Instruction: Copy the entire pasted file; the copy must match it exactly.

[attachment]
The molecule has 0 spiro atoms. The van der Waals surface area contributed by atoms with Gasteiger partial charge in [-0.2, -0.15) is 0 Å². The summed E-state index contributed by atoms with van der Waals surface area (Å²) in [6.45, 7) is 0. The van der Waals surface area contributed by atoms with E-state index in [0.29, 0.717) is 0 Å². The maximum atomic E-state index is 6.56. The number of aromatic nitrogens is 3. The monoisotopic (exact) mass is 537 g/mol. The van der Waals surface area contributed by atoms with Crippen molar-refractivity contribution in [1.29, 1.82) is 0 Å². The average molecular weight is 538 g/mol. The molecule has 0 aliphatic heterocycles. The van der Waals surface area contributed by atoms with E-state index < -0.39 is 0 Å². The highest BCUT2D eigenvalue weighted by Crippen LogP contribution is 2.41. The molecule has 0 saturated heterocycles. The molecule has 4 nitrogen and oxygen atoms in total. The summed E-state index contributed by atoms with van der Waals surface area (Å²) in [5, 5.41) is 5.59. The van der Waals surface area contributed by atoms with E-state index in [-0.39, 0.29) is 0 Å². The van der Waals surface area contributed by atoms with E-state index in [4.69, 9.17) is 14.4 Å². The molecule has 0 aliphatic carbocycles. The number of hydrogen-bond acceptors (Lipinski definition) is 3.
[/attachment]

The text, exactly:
The molecule has 0 spiro atoms. The van der Waals surface area contributed by atoms with Gasteiger partial charge in [-0.2, -0.15) is 0 Å². The summed E-state index contributed by atoms with van der Waals surface area (Å²) in [6.45, 7) is 0. The van der Waals surface area contributed by atoms with E-state index in [0.29, 0.717) is 0 Å². The maximum atomic E-state index is 6.56. The number of aromatic nitrogens is 3. The monoisotopic (exact) mass is 537 g/mol. The van der Waals surface area contributed by atoms with Crippen molar-refractivity contribution in [1.29, 1.82) is 0 Å². The average molecular weight is 538 g/mol. The molecule has 0 aliphatic heterocycles. The van der Waals surface area contributed by atoms with E-state index < -0.39 is 0 Å². The highest BCUT2D eigenvalue weighted by Crippen LogP contribution is 2.41. The molecule has 0 saturated heterocycles. The molecule has 4 nitrogen and oxygen atoms in total. The summed E-state index contributed by atoms with van der Waals surface area (Å²) in [5, 5.41) is 5.59. The van der Waals surface area contributed by atoms with E-state index in [-0.39, 0.29) is 0 Å². The van der Waals surface area contributed by atoms with E-state index in [4.69, 9.17) is 14.4 Å². The molecule has 0 aliphatic carbocycles. The number of hydrogen-bond acceptors (Lipinski definition) is 3.